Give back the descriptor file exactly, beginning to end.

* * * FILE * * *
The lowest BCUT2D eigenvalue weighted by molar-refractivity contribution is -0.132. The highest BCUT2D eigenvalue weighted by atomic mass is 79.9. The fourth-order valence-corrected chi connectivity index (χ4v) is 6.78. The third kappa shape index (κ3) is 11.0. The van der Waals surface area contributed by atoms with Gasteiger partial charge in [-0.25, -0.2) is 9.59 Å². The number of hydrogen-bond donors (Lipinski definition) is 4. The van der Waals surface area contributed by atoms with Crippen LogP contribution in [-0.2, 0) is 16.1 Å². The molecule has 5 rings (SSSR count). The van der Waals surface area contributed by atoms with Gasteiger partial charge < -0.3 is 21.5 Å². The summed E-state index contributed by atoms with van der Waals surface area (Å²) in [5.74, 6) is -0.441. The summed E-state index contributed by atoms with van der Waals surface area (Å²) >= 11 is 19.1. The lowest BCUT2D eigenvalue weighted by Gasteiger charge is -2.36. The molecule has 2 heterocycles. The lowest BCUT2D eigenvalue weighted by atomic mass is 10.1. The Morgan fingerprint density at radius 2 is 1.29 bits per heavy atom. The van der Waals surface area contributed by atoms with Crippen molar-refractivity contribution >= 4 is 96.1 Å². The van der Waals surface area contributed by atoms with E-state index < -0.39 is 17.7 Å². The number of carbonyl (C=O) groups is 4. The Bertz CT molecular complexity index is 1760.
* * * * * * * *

The lowest BCUT2D eigenvalue weighted by molar-refractivity contribution is -0.132. The highest BCUT2D eigenvalue weighted by atomic mass is 79.9. The fourth-order valence-corrected chi connectivity index (χ4v) is 6.78. The third kappa shape index (κ3) is 11.0. The van der Waals surface area contributed by atoms with Gasteiger partial charge in [-0.25, -0.2) is 9.59 Å². The number of hydrogen-bond donors (Lipinski definition) is 4. The van der Waals surface area contributed by atoms with Crippen LogP contribution in [-0.2, 0) is 16.1 Å². The molecule has 5 rings (SSSR count). The van der Waals surface area contributed by atoms with Gasteiger partial charge < -0.3 is 21.5 Å². The summed E-state index contributed by atoms with van der Waals surface area (Å²) in [5.74, 6) is -0.441. The summed E-state index contributed by atoms with van der Waals surface area (Å²) >= 11 is 19.1. The lowest BCUT2D eigenvalue weighted by Gasteiger charge is -2.36. The molecule has 2 heterocycles. The lowest BCUT2D eigenvalue weighted by atomic mass is 10.1. The Morgan fingerprint density at radius 2 is 1.29 bits per heavy atom. The van der Waals surface area contributed by atoms with Crippen molar-refractivity contribution >= 4 is 96.1 Å². The van der Waals surface area contributed by atoms with E-state index < -0.39 is 17.7 Å². The number of carbonyl (C=O) groups is 4. The Bertz CT molecular complexity index is 1760.